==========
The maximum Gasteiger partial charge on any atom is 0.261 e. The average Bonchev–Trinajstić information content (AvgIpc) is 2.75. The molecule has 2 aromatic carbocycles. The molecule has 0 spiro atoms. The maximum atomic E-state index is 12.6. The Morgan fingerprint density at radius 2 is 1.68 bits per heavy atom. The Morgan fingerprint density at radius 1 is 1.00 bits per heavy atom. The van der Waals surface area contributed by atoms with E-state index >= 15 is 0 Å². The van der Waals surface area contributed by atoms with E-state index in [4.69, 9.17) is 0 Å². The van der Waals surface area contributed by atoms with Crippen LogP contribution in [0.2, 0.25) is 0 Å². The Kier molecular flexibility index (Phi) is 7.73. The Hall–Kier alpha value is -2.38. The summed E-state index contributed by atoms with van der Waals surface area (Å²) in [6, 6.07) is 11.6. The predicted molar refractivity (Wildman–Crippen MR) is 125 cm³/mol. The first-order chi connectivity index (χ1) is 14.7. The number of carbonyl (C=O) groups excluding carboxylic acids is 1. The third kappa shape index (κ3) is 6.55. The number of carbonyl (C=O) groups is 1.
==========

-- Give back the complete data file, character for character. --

The maximum Gasteiger partial charge on any atom is 0.261 e. The average Bonchev–Trinajstić information content (AvgIpc) is 2.75. The molecule has 2 aromatic carbocycles. The molecule has 0 spiro atoms. The maximum atomic E-state index is 12.6. The Morgan fingerprint density at radius 2 is 1.68 bits per heavy atom. The Morgan fingerprint density at radius 1 is 1.00 bits per heavy atom. The van der Waals surface area contributed by atoms with E-state index >= 15 is 0 Å². The van der Waals surface area contributed by atoms with E-state index in [4.69, 9.17) is 0 Å². The van der Waals surface area contributed by atoms with Crippen LogP contribution in [0.2, 0.25) is 0 Å². The Kier molecular flexibility index (Phi) is 7.73. The Hall–Kier alpha value is -2.38. The summed E-state index contributed by atoms with van der Waals surface area (Å²) in [6, 6.07) is 11.6. The predicted molar refractivity (Wildman–Crippen MR) is 125 cm³/mol. The first-order chi connectivity index (χ1) is 14.7. The number of carbonyl (C=O) groups excluding carboxylic acids is 1. The third kappa shape index (κ3) is 6.55. The number of carbonyl (C=O) groups is 1.